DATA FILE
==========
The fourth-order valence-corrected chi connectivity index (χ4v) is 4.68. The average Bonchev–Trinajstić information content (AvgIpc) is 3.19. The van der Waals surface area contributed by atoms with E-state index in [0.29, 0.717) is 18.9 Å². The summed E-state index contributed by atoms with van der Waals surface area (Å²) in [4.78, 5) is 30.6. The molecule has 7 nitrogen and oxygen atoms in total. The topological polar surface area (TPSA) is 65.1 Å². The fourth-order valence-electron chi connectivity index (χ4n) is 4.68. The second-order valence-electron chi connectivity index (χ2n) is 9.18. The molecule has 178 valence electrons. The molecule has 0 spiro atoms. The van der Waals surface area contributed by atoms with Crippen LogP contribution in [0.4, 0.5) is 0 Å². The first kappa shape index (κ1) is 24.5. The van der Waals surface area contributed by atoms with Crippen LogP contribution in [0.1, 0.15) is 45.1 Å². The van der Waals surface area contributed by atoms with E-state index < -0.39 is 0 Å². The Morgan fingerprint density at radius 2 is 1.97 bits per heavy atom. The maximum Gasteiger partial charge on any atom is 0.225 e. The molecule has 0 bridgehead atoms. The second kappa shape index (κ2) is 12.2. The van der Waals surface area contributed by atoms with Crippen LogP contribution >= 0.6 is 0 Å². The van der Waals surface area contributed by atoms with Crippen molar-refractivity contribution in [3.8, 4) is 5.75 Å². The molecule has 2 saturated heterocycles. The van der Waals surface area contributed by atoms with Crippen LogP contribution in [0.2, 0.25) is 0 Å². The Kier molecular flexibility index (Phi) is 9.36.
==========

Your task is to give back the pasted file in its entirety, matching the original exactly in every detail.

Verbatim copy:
The fourth-order valence-corrected chi connectivity index (χ4v) is 4.68. The average Bonchev–Trinajstić information content (AvgIpc) is 3.19. The van der Waals surface area contributed by atoms with E-state index in [0.29, 0.717) is 18.9 Å². The summed E-state index contributed by atoms with van der Waals surface area (Å²) in [4.78, 5) is 30.6. The molecule has 7 nitrogen and oxygen atoms in total. The topological polar surface area (TPSA) is 65.1 Å². The fourth-order valence-electron chi connectivity index (χ4n) is 4.68. The second-order valence-electron chi connectivity index (χ2n) is 9.18. The molecule has 178 valence electrons. The molecule has 0 spiro atoms. The van der Waals surface area contributed by atoms with Crippen LogP contribution in [0.4, 0.5) is 0 Å². The first kappa shape index (κ1) is 24.5. The van der Waals surface area contributed by atoms with Crippen LogP contribution in [0.1, 0.15) is 45.1 Å². The van der Waals surface area contributed by atoms with E-state index < -0.39 is 0 Å². The Morgan fingerprint density at radius 2 is 1.97 bits per heavy atom. The maximum Gasteiger partial charge on any atom is 0.225 e. The molecule has 0 bridgehead atoms. The second kappa shape index (κ2) is 12.2. The van der Waals surface area contributed by atoms with Crippen LogP contribution >= 0.6 is 0 Å². The van der Waals surface area contributed by atoms with Crippen molar-refractivity contribution in [3.8, 4) is 5.75 Å². The molecule has 2 saturated heterocycles. The van der Waals surface area contributed by atoms with Crippen LogP contribution in [0.2, 0.25) is 0 Å². The Kier molecular flexibility index (Phi) is 9.36.